But in any case, it does not make such a big difference as to think that Passive are a luxury that few people can afford. If we also think about the savings that this type of house entails, in a period of 5 or 10 years, depending on the house, that extra cost could be profitable. Beyond of course the improvement in the comfort of the home, which is an intangible. But a great reason to opt for Passive homes.

For this reason, if a person is thinking of building a new construction house, the difference should not be an insurmountable obstacle.

Myth 3. In a Passive no heating is needed.

A Passive House does need heating and cooling. It just takes a lot less and is also achieved by more efficient means. This is what leads to greater savings in this type of housing. The difference is that a Passive, as it is much better insulated and more hermetic, preserves the interior temperature better. Thus achieving comfort conditions with much less energy input.

The thermal oscillation is much lower than in a traditional home. Therefore, with very little energy, passive housing will be able to maintain the same temperature all year round.

In addition, it depends on the location and the weather, it will be more demanding in winter or summer. For example, in Germany, where the Passive standard comes from, winter is more restrictive. But in Spain summer is a bigger problem depending on the area, orientation and type of carpentry… A Passive in Zaragoza, a Passive in Madrid or a Passive in Valencia is not the same. But for this, the transmittances and demands of the house in the project phase are calculated, to ensure a perfect functioning of the Passive House throughout its useful life.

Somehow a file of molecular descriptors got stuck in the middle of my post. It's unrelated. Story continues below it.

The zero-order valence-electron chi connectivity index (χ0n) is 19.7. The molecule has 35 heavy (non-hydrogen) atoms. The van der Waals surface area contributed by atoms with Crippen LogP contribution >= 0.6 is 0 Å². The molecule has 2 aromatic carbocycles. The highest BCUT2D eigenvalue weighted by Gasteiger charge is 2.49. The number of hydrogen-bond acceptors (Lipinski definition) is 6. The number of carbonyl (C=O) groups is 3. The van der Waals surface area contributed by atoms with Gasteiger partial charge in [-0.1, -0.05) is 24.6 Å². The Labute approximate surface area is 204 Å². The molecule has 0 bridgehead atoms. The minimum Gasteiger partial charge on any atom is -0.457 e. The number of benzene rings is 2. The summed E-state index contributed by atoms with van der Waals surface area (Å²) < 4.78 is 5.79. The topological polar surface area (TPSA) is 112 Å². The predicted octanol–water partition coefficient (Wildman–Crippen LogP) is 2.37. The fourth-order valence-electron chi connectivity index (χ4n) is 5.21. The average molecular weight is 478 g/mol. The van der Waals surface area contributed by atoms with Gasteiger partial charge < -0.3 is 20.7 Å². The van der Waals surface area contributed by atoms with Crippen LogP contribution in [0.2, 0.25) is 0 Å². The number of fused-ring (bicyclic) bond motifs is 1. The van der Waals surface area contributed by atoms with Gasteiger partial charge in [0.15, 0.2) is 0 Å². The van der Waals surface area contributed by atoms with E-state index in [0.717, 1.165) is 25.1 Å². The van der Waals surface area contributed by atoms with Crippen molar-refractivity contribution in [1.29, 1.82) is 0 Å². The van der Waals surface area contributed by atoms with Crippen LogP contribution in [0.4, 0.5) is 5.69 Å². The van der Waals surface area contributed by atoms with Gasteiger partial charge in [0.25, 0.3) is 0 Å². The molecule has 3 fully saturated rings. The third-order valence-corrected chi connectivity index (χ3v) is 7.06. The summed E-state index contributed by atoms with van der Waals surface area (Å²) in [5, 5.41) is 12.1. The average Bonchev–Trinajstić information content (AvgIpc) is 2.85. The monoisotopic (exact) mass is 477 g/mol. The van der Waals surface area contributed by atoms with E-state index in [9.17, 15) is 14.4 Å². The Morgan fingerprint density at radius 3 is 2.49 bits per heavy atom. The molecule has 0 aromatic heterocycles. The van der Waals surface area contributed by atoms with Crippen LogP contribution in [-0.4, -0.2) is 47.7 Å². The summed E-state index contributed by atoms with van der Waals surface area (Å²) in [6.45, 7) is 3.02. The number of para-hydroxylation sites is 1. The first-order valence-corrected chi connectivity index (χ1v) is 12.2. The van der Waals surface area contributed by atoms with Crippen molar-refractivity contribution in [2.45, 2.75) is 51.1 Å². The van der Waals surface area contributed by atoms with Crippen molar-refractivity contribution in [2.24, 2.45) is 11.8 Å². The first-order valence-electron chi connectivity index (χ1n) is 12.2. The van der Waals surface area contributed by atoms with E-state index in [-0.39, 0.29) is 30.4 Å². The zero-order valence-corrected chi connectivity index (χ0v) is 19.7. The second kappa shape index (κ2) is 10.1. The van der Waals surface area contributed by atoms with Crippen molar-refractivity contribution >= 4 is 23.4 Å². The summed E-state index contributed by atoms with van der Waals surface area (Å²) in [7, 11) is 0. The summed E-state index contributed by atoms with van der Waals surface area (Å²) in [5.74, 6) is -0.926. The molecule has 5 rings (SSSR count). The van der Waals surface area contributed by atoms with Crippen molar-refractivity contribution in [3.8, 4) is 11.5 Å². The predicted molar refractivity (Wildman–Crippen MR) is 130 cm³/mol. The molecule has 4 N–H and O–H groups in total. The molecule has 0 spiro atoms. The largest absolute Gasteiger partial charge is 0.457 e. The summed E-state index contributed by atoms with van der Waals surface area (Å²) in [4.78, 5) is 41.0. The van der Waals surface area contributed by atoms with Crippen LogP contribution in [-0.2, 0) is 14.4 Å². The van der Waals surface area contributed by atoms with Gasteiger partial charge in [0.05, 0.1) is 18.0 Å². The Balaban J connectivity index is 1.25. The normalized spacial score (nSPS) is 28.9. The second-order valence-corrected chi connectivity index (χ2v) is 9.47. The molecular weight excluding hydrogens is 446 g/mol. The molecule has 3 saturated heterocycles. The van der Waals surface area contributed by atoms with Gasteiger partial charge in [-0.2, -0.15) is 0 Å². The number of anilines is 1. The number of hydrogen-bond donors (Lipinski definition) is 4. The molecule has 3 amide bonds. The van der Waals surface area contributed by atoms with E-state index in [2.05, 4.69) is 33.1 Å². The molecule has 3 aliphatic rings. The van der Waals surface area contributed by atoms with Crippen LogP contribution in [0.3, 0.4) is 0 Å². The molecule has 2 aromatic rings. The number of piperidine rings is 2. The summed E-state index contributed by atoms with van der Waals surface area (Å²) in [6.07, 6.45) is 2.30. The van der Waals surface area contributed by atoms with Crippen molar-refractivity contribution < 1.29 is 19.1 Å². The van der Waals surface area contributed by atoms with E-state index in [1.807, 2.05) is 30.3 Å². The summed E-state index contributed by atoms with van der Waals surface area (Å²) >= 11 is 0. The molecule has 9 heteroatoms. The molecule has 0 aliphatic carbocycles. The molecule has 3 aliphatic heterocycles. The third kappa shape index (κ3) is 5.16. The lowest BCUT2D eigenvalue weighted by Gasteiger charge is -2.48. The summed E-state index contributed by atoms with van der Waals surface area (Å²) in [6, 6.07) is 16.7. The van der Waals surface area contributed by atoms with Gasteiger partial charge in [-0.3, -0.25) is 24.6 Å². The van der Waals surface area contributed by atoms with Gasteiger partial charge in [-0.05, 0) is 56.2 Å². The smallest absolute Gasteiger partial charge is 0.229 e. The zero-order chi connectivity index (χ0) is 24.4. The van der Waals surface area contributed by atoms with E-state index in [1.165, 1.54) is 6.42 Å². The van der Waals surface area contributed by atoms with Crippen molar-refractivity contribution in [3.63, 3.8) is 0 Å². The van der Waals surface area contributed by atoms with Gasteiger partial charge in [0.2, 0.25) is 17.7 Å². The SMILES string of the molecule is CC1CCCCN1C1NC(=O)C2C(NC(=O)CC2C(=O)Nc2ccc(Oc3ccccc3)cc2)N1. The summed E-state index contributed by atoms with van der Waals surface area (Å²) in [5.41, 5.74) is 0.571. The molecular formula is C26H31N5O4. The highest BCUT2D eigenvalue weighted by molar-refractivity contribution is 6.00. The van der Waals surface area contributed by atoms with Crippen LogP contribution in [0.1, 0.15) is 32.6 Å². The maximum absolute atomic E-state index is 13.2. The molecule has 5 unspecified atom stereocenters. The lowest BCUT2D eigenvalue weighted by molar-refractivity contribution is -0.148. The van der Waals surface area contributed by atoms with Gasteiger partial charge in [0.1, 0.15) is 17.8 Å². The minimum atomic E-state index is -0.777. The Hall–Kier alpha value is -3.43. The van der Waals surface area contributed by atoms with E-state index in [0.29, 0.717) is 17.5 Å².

Myth 4. In a Passive the windows cannot be opened.

The reality is that you do not need to open the windows. But it is not needed because the Passive House is 24 hours a day ventilating, efficiently, and filtering all the air that enters. This largely prevents the entry of allergens, dust or other harmful elements. And guaranteeing clean and renewed air at all times. And that contributes enormously to the interior comfort of the house.

Of course you can open the windows in a Passive house. It is simply a matter that when the air that will enter is done, it will not be air-conditioned or filtered. Which will lead to more energy expenditure unnecessarily. And since the house already ventilates by itself, it is not necessary to open them to ventilate.

Myth 5. Anyone can design and build a Passive.

As has been seen, a Passive or Passive House has a better performance and therefore leads to greater savings than a traditional home. And this is achieved through precise design with special construction solutions. The use of specific materials adapted to these requirements. And, of course, on-site control by qualified agents with experience in this type of housing that guarantees that it is executed as designed.


Irvin is a freelance writer and blogger with over 5 years of experience in the industry. He specializes in writing about personal finance, technology, and travel. He has a keen interest in the latest trends in these fields and enjoys sharing his knowledge with his readers. John's work has been featured on several popular websites and he has a dedicated following of readers who enjoy his relatable writing style and in-depth analysis. When he's not writing, Irvin enjoys hiking and exploring new places.